Dir. by Robert Stone - 56 min.
It's difficult to judge things out of their time, sometimes. Usually, a good documentary either is based on fascinating subject matter, or it reveals something shocking and factual. This documentary, released in 1988, is about the Bikini Atoll nuclear bomb tests between 1948 and 1956, and features a ton of archival footage, presumably shot by the military at the time. It was nominated for several awards, including the Best Documentary, Features in the Academy Awards that year.
So I was expecting a bit more than I got here. First off, when I went to the Wikipedia page to find the Bikini Atoll page link, I was surprised to read that there had actually been twenty-three nuclear tests done at this site - the film focuses on only two of them. It's entirely possible that the others were mentioned, despite the short run time, I had to split this film into two sessions to get through it. Secondly, and this is admittedly an admission of my cynicism, I have absolutely no shock left in me when it comes to the US of A steamrolling a small group of people. Relocating an entire island population (granted, only about two-hundred people) so that the military could blow up and irradiate the island over and over again? It not only sounds plausible, but in comparison likely and and entirely reasonable. During the same time span, the U.S. government was also responsible for the Tuskegee experiments and Japanese Internment Camps, so why wouldn't they have done this?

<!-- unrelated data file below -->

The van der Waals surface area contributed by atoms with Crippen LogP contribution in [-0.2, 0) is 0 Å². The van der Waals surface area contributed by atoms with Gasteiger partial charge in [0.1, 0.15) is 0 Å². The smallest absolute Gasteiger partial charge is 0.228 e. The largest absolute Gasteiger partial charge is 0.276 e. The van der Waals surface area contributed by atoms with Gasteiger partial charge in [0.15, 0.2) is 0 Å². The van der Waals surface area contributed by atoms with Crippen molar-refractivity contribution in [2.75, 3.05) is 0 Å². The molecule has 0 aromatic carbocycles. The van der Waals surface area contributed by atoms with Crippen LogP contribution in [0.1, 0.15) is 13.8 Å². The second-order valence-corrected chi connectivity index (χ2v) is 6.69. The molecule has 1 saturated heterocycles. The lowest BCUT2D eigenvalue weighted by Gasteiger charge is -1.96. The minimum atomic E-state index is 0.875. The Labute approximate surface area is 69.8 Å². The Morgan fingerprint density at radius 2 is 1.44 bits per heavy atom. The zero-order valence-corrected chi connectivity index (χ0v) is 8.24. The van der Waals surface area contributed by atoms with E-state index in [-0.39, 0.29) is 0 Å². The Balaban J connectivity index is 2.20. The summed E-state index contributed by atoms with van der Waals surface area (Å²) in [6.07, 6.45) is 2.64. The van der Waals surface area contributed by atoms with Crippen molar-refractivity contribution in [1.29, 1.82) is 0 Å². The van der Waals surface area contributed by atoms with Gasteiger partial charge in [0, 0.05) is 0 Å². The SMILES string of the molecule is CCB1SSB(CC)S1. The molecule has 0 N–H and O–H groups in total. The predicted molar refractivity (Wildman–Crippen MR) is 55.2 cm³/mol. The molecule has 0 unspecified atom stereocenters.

And that's what I mean about it being difficult to judge things outside of their time, sometimes. Twenty-plus years ago, I couldn't just pepper in Wikipedia links to prove my point, and providing information about an atrocity of sorts (I think that the military personnel that were deliberately exposed to radiation were treated more cruelly than the Bikinians, although that particular battle is not a contest I'd want to be competing in) was a much more revolutionary act. But right now, if I learn more about a given subject by reading the Wikipedia entry than I did by watching a feature-length (almost - an hour is pretty short for a movie) film on the same subject, then time hasn't done the film any favors.
2 / 5 - NF Streaming